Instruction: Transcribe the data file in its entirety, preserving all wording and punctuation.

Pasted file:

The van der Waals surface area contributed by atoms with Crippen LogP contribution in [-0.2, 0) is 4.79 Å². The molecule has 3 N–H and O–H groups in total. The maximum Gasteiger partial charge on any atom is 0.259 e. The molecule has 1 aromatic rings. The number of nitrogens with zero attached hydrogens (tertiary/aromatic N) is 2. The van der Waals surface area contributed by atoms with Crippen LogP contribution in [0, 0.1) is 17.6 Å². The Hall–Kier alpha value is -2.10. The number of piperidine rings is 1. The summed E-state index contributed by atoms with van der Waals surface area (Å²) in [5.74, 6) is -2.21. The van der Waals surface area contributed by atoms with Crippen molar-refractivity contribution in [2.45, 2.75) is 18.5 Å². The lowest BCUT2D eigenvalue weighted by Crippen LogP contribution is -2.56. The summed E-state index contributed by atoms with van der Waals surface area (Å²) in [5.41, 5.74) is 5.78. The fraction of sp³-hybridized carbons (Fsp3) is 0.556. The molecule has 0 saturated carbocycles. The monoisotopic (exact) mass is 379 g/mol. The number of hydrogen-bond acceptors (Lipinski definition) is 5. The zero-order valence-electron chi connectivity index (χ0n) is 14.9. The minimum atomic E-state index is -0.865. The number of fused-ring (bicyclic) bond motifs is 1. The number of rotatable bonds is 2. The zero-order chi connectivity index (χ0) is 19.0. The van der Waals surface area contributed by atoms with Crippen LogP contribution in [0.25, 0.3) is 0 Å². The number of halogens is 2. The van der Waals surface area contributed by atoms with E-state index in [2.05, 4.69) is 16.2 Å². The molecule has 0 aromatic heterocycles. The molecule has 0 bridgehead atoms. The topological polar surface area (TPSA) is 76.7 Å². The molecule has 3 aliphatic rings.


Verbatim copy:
The van der Waals surface area contributed by atoms with Crippen LogP contribution in [-0.2, 0) is 4.79 Å². The molecule has 3 N–H and O–H groups in total. The maximum Gasteiger partial charge on any atom is 0.259 e. The molecule has 1 aromatic rings. The number of nitrogens with zero attached hydrogens (tertiary/aromatic N) is 2. The van der Waals surface area contributed by atoms with Crippen LogP contribution in [0, 0.1) is 17.6 Å². The Hall–Kier alpha value is -2.10. The number of piperidine rings is 1. The summed E-state index contributed by atoms with van der Waals surface area (Å²) in [5.74, 6) is -2.21. The van der Waals surface area contributed by atoms with Crippen molar-refractivity contribution in [2.45, 2.75) is 18.5 Å². The lowest BCUT2D eigenvalue weighted by Crippen LogP contribution is -2.56. The summed E-state index contributed by atoms with van der Waals surface area (Å²) in [5.41, 5.74) is 5.78. The fraction of sp³-hybridized carbons (Fsp3) is 0.556. The molecule has 0 saturated carbocycles. The monoisotopic (exact) mass is 379 g/mol. The number of hydrogen-bond acceptors (Lipinski definition) is 5. The zero-order valence-electron chi connectivity index (χ0n) is 14.9. The minimum atomic E-state index is -0.865. The number of fused-ring (bicyclic) bond motifs is 1. The number of rotatable bonds is 2. The zero-order chi connectivity index (χ0) is 19.0. The van der Waals surface area contributed by atoms with Crippen LogP contribution in [0.25, 0.3) is 0 Å². The number of halogens is 2. The van der Waals surface area contributed by atoms with E-state index in [2.05, 4.69) is 16.2 Å². The molecule has 0 aromatic heterocycles. The molecule has 0 bridgehead atoms. The topological polar surface area (TPSA) is 76.7 Å². The molecule has 3 aliphatic rings.